Taking the Dalton’s last ride

The Dalton gang's attempt to rob two banks at once in Coffeyville ended with numerous deaths, as locals stood up against them for a final showdown.

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July 12, 2021 - 9:47 AM

On Oct. 5, 1892, the Dalton Gang attempted unsuccessfully to simultaneously rob the Condon Bank and First National Bank in Coffeyville. Four gang members and multiple townspeople died there in a storm of bullets. Photo by Trevor Hoag / Iola Register

The autumn air, still and breathless. 

Deathly light crept from thin clouds to illuminate Bob Dalton’s footfalls as he and the rest of the gang exited the alley near the crumbling Coffeyville jail.

They held long Winchester rifles close to their legs, dog-trotting, so despite Grat Dalton’s enormous fake mustache, a shopkeeper recognized them immediately and fled.

Others quickly divined what was happening as well, including workers attending to the city’s streets, and soon the cry went up:

“The Daltons are robbing the bank!”

Down Death Alley one can find the original Coffeyville jail, built from native limestone.Photo by Trevor Hoag / Iola Register

ENTERING the Condon Bank, Grat leveled his rifle at the cashier and handed him a sack, likely accompanied by the threat to paint the walls with his brains.

However, Grat’s attention quickly turned to the bank’s vault safe filled with gold, and in what was one of his fatal errors, believed the safe was on a time-lock that couldn’t yet be opened.

At the same time, Emmett and Bob Dalton had swept into the First National Bank just across the street, and in a flash, procured a bag of gold from the cashier, Thomas Ayres.

With Ayres as cover, they moved to make a hasty escape, but instead found an American Express agent waiting for them outside with his revolver.

With bullets now cutting the air, the Daltons dropped Ayres in the street and darted back inside to find more hostages.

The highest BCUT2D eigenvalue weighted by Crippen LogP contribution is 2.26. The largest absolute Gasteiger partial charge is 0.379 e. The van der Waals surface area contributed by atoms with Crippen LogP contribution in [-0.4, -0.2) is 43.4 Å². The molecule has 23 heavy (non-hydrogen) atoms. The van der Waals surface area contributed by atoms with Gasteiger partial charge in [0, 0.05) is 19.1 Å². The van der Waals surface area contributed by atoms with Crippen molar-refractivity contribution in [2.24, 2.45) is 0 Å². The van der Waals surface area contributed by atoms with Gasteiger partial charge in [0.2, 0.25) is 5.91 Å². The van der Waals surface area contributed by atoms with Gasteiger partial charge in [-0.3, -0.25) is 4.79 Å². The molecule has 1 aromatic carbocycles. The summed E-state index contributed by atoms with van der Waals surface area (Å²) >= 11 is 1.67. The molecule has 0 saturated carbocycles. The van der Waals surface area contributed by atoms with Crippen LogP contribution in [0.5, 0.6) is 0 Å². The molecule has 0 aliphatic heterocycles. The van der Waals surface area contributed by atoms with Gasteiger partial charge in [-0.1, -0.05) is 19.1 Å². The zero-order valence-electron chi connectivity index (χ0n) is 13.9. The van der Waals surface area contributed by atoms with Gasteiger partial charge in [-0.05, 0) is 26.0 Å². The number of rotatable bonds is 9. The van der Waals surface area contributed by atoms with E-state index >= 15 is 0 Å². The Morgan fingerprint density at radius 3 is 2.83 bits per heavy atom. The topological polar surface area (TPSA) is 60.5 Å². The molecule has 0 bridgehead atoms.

On Oct. 5, 1892, the Dalton Gang attempted unsuccessfully to simultaneously rob the Condon Bank and First National Bank in Coffeyville. Four gang members and multiple townspeople died there in a storm of bullets. Photo by Trevor Hoag / Iola Register

BY this time, local hardware stores had armed a number of Coffeyville residents, who had begun shooting through windows at the Condon Bank.

Grat, along with Dick Broadwell and Bill Powers, returned fire from inside, wounding several locals while unwittingly waiting for the firmly-locked safe to open.

Having regained their composure, across the street Emmett and Bob decided to make a run for the First National’s back door.

A local named Lucius Baldwin was waiting for them, gun cocked and loaded, but Bob shot him dead after he refused to drop it.

Others would fall to Bob’s sharp shooting as well, including George Cubine and Charles Brown, who’d been lying in ambush at a nearby drug store.

Cashier Thomas Ayres, who’d initially been dumped in the street, was likewise given a life-long disability, when Bob put a bullet in his head from over 200 feet away.

A mural painted on the street next to the Condon Bank depicts members of the Dalton Gang after having been shot and killed.Photo by Trevor Hoag / Iola Register

WITH a hail of bullets now showering the Condon Bank, escape became imperative if near-impossible.

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